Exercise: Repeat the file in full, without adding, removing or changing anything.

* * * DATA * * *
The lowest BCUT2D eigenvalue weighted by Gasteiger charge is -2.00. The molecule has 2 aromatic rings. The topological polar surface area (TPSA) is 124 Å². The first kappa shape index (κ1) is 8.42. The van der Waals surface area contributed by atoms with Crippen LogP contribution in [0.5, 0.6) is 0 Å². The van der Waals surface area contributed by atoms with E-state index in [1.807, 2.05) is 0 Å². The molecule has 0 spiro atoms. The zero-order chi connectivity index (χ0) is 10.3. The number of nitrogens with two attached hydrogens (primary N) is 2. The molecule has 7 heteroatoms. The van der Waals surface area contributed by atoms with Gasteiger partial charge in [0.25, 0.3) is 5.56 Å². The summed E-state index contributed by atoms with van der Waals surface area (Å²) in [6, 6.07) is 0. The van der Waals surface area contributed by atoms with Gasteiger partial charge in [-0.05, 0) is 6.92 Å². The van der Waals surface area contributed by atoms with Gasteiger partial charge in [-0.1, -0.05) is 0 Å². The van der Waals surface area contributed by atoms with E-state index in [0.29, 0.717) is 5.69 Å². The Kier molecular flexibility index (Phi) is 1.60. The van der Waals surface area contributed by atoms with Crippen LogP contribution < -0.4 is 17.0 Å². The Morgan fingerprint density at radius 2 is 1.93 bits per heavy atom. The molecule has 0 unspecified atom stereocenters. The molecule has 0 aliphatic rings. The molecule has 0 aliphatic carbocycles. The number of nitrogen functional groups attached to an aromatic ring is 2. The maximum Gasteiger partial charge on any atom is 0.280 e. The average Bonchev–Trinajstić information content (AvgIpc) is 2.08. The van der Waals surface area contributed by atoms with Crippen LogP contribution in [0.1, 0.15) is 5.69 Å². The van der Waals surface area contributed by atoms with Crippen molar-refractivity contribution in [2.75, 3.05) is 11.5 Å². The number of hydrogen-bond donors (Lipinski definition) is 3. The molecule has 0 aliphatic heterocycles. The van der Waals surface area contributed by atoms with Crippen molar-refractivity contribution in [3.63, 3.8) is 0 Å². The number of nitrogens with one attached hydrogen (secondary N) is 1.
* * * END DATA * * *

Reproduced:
The lowest BCUT2D eigenvalue weighted by Gasteiger charge is -2.00. The molecule has 2 aromatic rings. The topological polar surface area (TPSA) is 124 Å². The first kappa shape index (κ1) is 8.42. The van der Waals surface area contributed by atoms with Crippen LogP contribution in [0.5, 0.6) is 0 Å². The van der Waals surface area contributed by atoms with E-state index in [1.807, 2.05) is 0 Å². The molecule has 0 spiro atoms. The zero-order chi connectivity index (χ0) is 10.3. The number of nitrogens with two attached hydrogens (primary N) is 2. The molecule has 7 heteroatoms. The van der Waals surface area contributed by atoms with Gasteiger partial charge in [0.25, 0.3) is 5.56 Å². The summed E-state index contributed by atoms with van der Waals surface area (Å²) in [6, 6.07) is 0. The van der Waals surface area contributed by atoms with Gasteiger partial charge in [-0.05, 0) is 6.92 Å². The van der Waals surface area contributed by atoms with Gasteiger partial charge in [-0.1, -0.05) is 0 Å². The van der Waals surface area contributed by atoms with E-state index in [0.29, 0.717) is 5.69 Å². The Kier molecular flexibility index (Phi) is 1.60. The van der Waals surface area contributed by atoms with Crippen LogP contribution < -0.4 is 17.0 Å². The Morgan fingerprint density at radius 2 is 1.93 bits per heavy atom. The molecule has 0 unspecified atom stereocenters. The molecule has 0 aliphatic rings. The molecule has 0 aliphatic carbocycles. The number of nitrogen functional groups attached to an aromatic ring is 2. The maximum Gasteiger partial charge on any atom is 0.280 e. The average Bonchev–Trinajstić information content (AvgIpc) is 2.08. The van der Waals surface area contributed by atoms with Crippen LogP contribution in [0.1, 0.15) is 5.69 Å². The van der Waals surface area contributed by atoms with Crippen molar-refractivity contribution in [2.75, 3.05) is 11.5 Å². The number of hydrogen-bond donors (Lipinski definition) is 3. The molecule has 0 aliphatic heterocycles. The van der Waals surface area contributed by atoms with Crippen molar-refractivity contribution in [3.63, 3.8) is 0 Å². The number of nitrogens with one attached hydrogen (secondary N) is 1.